Docs see value in EHR-based quality improvement program

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 - laptop in hospital, female doctor

A trial program designed to incentivize the achievement of quality improvement goals in cardiovascular care received positive feedback from participating physicians, according to a report in the November issue of the American Journal of Managed Care.

Health eHearts was a two-year cluster-randomized trial piloted by the New York City Department of Health and Mental Hygiene (NYC DOMH) to offer financial incentives to practices using EHRs providing cardiovascular care that successfully incorporated certain quality measures. The department recruited 140 small practices into the program between 2009 and 2011.

All practices were EHR-enabled for at least three months, had at least 200 patients with cardiovascular diagnoses pertinent to the quality measures and sent information on those measures to the DOMH.

Practices that met goals related to aspirin therapy, control of hypertension, cholesterol control and smoking cessation received between $20 and $150 per patient who achieved a particular goal. The program paid more for patients who were more clinically difficult to manage. Investigators randomized the practices either to receive incentives or not (control group). Both groups received quarterly reports on their quality performance, coaching and training.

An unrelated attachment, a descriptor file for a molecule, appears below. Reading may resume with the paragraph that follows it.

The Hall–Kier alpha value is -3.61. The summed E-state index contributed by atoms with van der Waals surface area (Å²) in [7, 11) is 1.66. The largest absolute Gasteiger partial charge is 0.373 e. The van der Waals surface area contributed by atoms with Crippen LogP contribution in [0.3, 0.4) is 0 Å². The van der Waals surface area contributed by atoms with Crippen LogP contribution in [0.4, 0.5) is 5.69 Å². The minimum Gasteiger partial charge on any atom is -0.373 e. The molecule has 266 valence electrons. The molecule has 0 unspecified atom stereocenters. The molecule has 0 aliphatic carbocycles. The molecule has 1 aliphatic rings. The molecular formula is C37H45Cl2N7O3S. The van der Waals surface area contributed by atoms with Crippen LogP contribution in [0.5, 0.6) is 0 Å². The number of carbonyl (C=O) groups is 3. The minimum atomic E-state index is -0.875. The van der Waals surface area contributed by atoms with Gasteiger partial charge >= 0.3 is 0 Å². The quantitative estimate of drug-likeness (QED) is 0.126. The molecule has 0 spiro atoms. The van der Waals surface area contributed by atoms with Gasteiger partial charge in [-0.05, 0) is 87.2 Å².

To determine how clinicians felt about Health eHearts, the researchers, led by Rohima Begum, MPH, of the NYC DOMH, sent surveys to the lead provider at each practice. The surveys assessed how the doctors felt about the various aspects of the program, including the quality measures, the use of EHRs and the payments.

Nearly three-quarters of the surveyed physicians responded, most of them favorably. The vast majority received and reviewed the quality reports (89 percent), thought the prioritization of quality measures was appropriate (89 percent) and understood the content in the reports (95 percent).

More clinicians in the incentive group, however, reported they would produce quality reports (87 percent vs. 72 percent in the control group), track progress toward meeting performance goals (91 percent vs. 78 percent in the control group) and hold regular check-ins after Health eHearts (71 percent vs. 57 percent in the control group).

The authors explained that as the Patient Protection and Affordable Care Act rolls out, the focus will be on new ways to deliver care and provide reimbursement. Physicians need to be convinced that meeting quality improvement goals is a worthwhile effort.

“Our study supports the hypothesis that clinician buy-in and engagement is possible if the program ensures that quality measures reports used in the program are clinically meaningful and that quality reports are relevant and accurate,” they argued.